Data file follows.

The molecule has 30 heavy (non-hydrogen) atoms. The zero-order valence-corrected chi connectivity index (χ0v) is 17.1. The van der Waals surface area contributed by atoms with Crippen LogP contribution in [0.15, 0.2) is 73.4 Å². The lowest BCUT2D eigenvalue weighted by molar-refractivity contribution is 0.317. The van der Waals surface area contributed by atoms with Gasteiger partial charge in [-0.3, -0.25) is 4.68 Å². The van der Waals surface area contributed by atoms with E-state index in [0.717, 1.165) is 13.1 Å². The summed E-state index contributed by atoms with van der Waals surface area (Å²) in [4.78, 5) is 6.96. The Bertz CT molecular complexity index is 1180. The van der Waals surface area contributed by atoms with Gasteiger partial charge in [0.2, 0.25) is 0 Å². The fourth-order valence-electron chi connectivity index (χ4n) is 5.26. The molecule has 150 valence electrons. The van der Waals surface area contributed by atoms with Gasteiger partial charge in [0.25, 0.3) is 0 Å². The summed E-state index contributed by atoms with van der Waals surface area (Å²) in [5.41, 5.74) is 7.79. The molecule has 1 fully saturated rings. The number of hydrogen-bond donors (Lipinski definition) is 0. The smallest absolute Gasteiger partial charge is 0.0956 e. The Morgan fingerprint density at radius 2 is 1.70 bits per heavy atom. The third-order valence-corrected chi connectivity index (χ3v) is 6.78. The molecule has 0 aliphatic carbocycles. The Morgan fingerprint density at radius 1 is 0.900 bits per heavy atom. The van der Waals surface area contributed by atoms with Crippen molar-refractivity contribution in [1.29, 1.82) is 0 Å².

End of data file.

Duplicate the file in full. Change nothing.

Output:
The molecule has 30 heavy (non-hydrogen) atoms. The zero-order valence-corrected chi connectivity index (χ0v) is 17.1. The van der Waals surface area contributed by atoms with Crippen LogP contribution in [0.15, 0.2) is 73.4 Å². The lowest BCUT2D eigenvalue weighted by molar-refractivity contribution is 0.317. The van der Waals surface area contributed by atoms with Gasteiger partial charge in [-0.3, -0.25) is 4.68 Å². The van der Waals surface area contributed by atoms with E-state index in [0.717, 1.165) is 13.1 Å². The summed E-state index contributed by atoms with van der Waals surface area (Å²) in [4.78, 5) is 6.96. The Bertz CT molecular complexity index is 1180. The van der Waals surface area contributed by atoms with Gasteiger partial charge in [0.2, 0.25) is 0 Å². The fourth-order valence-electron chi connectivity index (χ4n) is 5.26. The molecule has 150 valence electrons. The van der Waals surface area contributed by atoms with Gasteiger partial charge in [0.25, 0.3) is 0 Å². The summed E-state index contributed by atoms with van der Waals surface area (Å²) in [5.41, 5.74) is 7.79. The molecule has 1 fully saturated rings. The number of hydrogen-bond donors (Lipinski definition) is 0. The smallest absolute Gasteiger partial charge is 0.0956 e. The Morgan fingerprint density at radius 2 is 1.70 bits per heavy atom. The third-order valence-corrected chi connectivity index (χ3v) is 6.78. The molecule has 0 aliphatic carbocycles. The Morgan fingerprint density at radius 1 is 0.900 bits per heavy atom. The van der Waals surface area contributed by atoms with Crippen molar-refractivity contribution in [1.29, 1.82) is 0 Å².